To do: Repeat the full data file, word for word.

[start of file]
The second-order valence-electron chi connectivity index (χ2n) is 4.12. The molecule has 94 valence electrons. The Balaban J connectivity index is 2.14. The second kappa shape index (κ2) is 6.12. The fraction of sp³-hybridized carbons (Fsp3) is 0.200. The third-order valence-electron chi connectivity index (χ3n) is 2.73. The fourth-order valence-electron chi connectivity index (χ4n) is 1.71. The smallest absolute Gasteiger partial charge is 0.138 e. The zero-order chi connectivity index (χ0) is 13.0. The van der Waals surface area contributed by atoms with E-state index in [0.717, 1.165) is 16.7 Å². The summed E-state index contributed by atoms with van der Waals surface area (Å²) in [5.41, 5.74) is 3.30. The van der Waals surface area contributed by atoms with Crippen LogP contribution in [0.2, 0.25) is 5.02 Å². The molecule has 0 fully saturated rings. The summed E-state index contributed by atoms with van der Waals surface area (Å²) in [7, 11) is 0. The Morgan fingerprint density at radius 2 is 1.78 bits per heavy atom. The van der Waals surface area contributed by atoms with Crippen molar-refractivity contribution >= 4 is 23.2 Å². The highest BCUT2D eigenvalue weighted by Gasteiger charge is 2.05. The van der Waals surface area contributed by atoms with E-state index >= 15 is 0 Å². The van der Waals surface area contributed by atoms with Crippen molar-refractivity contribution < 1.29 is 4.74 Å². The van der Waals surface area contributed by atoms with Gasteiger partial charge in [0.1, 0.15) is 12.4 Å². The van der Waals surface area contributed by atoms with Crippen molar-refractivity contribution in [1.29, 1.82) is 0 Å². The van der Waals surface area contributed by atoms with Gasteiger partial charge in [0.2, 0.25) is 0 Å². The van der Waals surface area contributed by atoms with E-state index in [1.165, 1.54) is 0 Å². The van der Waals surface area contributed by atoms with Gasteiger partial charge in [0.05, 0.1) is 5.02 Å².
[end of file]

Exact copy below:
The second-order valence-electron chi connectivity index (χ2n) is 4.12. The molecule has 94 valence electrons. The Balaban J connectivity index is 2.14. The second kappa shape index (κ2) is 6.12. The fraction of sp³-hybridized carbons (Fsp3) is 0.200. The third-order valence-electron chi connectivity index (χ3n) is 2.73. The fourth-order valence-electron chi connectivity index (χ4n) is 1.71. The smallest absolute Gasteiger partial charge is 0.138 e. The zero-order chi connectivity index (χ0) is 13.0. The van der Waals surface area contributed by atoms with E-state index in [0.717, 1.165) is 16.7 Å². The summed E-state index contributed by atoms with van der Waals surface area (Å²) in [5.41, 5.74) is 3.30. The van der Waals surface area contributed by atoms with Crippen LogP contribution in [0.2, 0.25) is 5.02 Å². The molecule has 0 fully saturated rings. The summed E-state index contributed by atoms with van der Waals surface area (Å²) in [7, 11) is 0. The Morgan fingerprint density at radius 2 is 1.78 bits per heavy atom. The van der Waals surface area contributed by atoms with Crippen molar-refractivity contribution >= 4 is 23.2 Å². The highest BCUT2D eigenvalue weighted by Gasteiger charge is 2.05. The van der Waals surface area contributed by atoms with E-state index >= 15 is 0 Å². The van der Waals surface area contributed by atoms with Crippen molar-refractivity contribution < 1.29 is 4.74 Å². The van der Waals surface area contributed by atoms with Gasteiger partial charge in [0.1, 0.15) is 12.4 Å². The van der Waals surface area contributed by atoms with Crippen molar-refractivity contribution in [1.29, 1.82) is 0 Å². The van der Waals surface area contributed by atoms with Gasteiger partial charge in [0.2, 0.25) is 0 Å². The van der Waals surface area contributed by atoms with E-state index in [1.165, 1.54) is 0 Å². The van der Waals surface area contributed by atoms with Gasteiger partial charge in [0.05, 0.1) is 5.02 Å².